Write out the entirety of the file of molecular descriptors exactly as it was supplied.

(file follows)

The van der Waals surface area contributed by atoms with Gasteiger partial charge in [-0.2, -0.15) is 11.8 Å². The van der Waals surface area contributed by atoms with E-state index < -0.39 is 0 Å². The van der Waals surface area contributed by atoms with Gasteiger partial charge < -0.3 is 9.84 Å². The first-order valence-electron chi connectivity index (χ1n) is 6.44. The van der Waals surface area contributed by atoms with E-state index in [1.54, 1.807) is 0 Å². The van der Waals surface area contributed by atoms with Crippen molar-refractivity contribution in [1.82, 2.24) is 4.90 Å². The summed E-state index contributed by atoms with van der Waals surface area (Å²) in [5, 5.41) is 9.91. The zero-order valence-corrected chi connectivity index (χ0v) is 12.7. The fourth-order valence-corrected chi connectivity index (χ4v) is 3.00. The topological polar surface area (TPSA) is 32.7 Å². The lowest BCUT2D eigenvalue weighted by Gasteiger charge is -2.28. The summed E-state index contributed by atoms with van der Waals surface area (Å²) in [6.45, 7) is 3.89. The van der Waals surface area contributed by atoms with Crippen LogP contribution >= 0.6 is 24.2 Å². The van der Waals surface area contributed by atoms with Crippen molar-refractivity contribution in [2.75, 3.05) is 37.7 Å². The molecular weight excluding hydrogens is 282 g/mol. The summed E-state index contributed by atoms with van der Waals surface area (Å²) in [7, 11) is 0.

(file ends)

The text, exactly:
The van der Waals surface area contributed by atoms with Gasteiger partial charge in [-0.2, -0.15) is 11.8 Å². The van der Waals surface area contributed by atoms with E-state index < -0.39 is 0 Å². The van der Waals surface area contributed by atoms with Gasteiger partial charge < -0.3 is 9.84 Å². The first-order valence-electron chi connectivity index (χ1n) is 6.44. The van der Waals surface area contributed by atoms with E-state index in [1.54, 1.807) is 0 Å². The van der Waals surface area contributed by atoms with Crippen molar-refractivity contribution in [1.82, 2.24) is 4.90 Å². The summed E-state index contributed by atoms with van der Waals surface area (Å²) in [5, 5.41) is 9.91. The zero-order valence-corrected chi connectivity index (χ0v) is 12.7. The fourth-order valence-corrected chi connectivity index (χ4v) is 3.00. The topological polar surface area (TPSA) is 32.7 Å². The lowest BCUT2D eigenvalue weighted by Gasteiger charge is -2.28. The summed E-state index contributed by atoms with van der Waals surface area (Å²) in [6.45, 7) is 3.89. The van der Waals surface area contributed by atoms with Crippen LogP contribution >= 0.6 is 24.2 Å². The van der Waals surface area contributed by atoms with Crippen molar-refractivity contribution in [2.75, 3.05) is 37.7 Å². The molecular weight excluding hydrogens is 282 g/mol. The summed E-state index contributed by atoms with van der Waals surface area (Å²) in [7, 11) is 0.